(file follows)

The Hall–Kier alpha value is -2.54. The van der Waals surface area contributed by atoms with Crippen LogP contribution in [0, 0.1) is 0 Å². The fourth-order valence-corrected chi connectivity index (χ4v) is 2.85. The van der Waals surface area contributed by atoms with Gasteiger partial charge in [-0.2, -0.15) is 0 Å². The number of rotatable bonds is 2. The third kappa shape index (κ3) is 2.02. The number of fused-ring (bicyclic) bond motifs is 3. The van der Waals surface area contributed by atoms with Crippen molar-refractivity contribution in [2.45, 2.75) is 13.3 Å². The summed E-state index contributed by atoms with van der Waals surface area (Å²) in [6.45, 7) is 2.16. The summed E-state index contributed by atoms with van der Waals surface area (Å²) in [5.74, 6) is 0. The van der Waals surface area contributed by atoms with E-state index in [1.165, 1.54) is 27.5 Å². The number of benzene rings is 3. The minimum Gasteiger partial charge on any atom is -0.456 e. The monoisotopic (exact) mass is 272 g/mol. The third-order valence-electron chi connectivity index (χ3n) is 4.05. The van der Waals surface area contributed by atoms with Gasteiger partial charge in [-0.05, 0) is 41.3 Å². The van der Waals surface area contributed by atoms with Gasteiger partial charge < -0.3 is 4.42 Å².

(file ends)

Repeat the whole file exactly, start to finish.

The Hall–Kier alpha value is -2.54. The van der Waals surface area contributed by atoms with Crippen LogP contribution in [0, 0.1) is 0 Å². The fourth-order valence-corrected chi connectivity index (χ4v) is 2.85. The van der Waals surface area contributed by atoms with Gasteiger partial charge in [-0.2, -0.15) is 0 Å². The number of rotatable bonds is 2. The third kappa shape index (κ3) is 2.02. The number of fused-ring (bicyclic) bond motifs is 3. The van der Waals surface area contributed by atoms with Crippen molar-refractivity contribution in [2.45, 2.75) is 13.3 Å². The summed E-state index contributed by atoms with van der Waals surface area (Å²) in [6.45, 7) is 2.16. The summed E-state index contributed by atoms with van der Waals surface area (Å²) in [5.74, 6) is 0. The van der Waals surface area contributed by atoms with E-state index in [1.165, 1.54) is 27.5 Å². The number of benzene rings is 3. The minimum Gasteiger partial charge on any atom is -0.456 e. The monoisotopic (exact) mass is 272 g/mol. The third-order valence-electron chi connectivity index (χ3n) is 4.05. The van der Waals surface area contributed by atoms with Gasteiger partial charge in [-0.05, 0) is 41.3 Å². The van der Waals surface area contributed by atoms with Gasteiger partial charge < -0.3 is 4.42 Å².